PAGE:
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Saturday, April 5

Death by Mathematical Model

"The Keynesian school of economics uses mathematical models in attempts to predict the economic future of a country. Unlike the Austrian School, which instead analyzes human action, most Keynesian economic forecasts have been dead wrong."
-- Matt Kibbe, from his 2011 discussion of the Federal Reserve's role in the 2008 financial crash

In a 2005 essay for this blog I asked, "How do you run a government when the voters are smarter than you?"  The American government's answer has been to load up on mathematicians to address every problem under the sun.  One problem with this approach is alluded to in this passage from Andrew Exum's 2012 Policy Journals:
I do think many of the articles that are in political science journals would elude the policy professionals who are actually running the government but whose education probably ended with a master's degree from a public policy school or, more likely, a law degree. I am skeptical of a lot of the statistical work being done in Middle East Studies for substantive reasons ... but in addition the math-heavy work featured in a lot of journals raises the bar of admission for potential readers.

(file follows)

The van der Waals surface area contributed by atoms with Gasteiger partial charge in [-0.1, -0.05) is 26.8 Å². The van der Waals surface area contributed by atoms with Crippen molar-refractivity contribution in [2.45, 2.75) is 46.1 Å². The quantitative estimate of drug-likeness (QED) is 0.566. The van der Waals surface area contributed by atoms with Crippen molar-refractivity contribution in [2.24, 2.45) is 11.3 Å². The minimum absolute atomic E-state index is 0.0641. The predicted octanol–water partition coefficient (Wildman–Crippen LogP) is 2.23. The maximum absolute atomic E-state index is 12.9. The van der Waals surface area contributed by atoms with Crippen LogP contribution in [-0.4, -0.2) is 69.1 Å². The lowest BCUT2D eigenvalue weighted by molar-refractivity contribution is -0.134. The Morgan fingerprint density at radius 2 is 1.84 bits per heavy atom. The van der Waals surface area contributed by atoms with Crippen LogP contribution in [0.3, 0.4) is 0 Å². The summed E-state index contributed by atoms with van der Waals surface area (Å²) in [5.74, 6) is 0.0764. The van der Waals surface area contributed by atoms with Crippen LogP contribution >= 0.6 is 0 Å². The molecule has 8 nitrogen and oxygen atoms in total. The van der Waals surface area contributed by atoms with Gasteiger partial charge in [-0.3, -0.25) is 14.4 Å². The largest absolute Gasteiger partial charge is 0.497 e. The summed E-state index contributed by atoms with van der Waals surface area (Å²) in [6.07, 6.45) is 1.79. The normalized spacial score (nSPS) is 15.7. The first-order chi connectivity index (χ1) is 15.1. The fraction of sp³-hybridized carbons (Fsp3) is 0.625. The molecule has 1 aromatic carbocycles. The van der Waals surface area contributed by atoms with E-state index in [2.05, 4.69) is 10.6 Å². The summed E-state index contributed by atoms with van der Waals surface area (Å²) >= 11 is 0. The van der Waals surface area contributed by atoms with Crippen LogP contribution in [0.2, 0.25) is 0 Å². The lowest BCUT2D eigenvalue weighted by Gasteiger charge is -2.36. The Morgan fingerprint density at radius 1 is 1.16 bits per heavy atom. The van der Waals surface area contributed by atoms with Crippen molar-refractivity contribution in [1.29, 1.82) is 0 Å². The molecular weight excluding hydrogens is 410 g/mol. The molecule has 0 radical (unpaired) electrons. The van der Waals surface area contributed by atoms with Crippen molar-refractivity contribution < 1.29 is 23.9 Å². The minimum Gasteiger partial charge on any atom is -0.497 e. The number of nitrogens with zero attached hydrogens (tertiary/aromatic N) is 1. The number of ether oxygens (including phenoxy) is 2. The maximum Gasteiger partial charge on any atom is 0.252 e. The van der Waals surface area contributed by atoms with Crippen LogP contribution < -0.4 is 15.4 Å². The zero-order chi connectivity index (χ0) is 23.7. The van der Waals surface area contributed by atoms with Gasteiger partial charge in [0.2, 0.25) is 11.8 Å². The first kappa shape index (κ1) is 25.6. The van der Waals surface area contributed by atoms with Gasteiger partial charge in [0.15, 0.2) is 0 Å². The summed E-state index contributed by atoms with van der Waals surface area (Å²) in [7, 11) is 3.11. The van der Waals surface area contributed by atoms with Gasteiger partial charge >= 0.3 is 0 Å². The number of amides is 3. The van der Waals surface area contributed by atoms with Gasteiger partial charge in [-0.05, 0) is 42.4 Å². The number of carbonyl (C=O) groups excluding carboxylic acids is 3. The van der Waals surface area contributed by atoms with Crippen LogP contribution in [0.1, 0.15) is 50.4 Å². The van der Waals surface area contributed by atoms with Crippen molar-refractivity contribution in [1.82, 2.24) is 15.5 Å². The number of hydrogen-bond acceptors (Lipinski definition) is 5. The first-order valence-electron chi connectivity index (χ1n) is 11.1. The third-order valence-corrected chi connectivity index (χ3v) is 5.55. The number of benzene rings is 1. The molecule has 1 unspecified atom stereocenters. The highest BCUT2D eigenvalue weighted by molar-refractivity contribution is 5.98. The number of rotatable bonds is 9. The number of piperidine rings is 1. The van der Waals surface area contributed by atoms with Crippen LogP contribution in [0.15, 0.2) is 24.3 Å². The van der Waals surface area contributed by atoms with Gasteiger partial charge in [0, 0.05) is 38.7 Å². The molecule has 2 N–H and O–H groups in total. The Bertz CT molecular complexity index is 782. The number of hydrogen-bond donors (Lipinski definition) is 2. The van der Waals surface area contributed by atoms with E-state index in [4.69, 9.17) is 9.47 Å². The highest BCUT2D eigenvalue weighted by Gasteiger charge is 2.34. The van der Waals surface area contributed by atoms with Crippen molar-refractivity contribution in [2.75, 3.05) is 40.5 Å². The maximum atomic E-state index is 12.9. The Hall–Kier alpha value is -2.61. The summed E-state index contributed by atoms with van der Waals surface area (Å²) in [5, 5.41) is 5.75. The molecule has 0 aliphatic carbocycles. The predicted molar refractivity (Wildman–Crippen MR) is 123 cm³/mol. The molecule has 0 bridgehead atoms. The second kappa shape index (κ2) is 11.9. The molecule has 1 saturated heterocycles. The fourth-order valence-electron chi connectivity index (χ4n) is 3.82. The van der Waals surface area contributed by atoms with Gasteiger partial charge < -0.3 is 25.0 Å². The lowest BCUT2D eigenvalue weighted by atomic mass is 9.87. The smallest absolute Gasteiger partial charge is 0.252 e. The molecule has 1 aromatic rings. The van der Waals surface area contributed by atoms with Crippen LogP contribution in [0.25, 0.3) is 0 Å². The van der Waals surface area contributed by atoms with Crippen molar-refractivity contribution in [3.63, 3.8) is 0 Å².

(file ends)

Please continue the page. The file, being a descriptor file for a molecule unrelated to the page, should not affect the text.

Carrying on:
What fool first got the idea that applying math to foreign relations would yield rational policies?  Does that explain why U.S. policy on the Middle East has gotten progressively wackier?

The over-application of math, which I touched on in my "Economic Collectivism - Police State" posts, is extremely dangerous when it's hardened into government policies. It's the old IT story of "garbage in, garbage out" but on government-issue steroids.  If the models are outdated or omit key data, and if government acts on such models, as it did in the 2009 Swine Flu outbreak, the consequences can be deadly to large numbers of people.

Of course math is an extremely useful tool for solving myriad problems, as is scientific research, so government shouldn't be barred from using either. What's the tiebreaker, then?  I'd say it's to keep in mind that science is experimental, a quest for knowledge, which means it's constantly correcting itself.  The corrections can't happen if they get frozen into a government policy. The same with math. If the equations are based on a wrong premise, mathematicians need to be allowed to revise their premise.  They can't do this when a set of equations becomes an article of policy faith.

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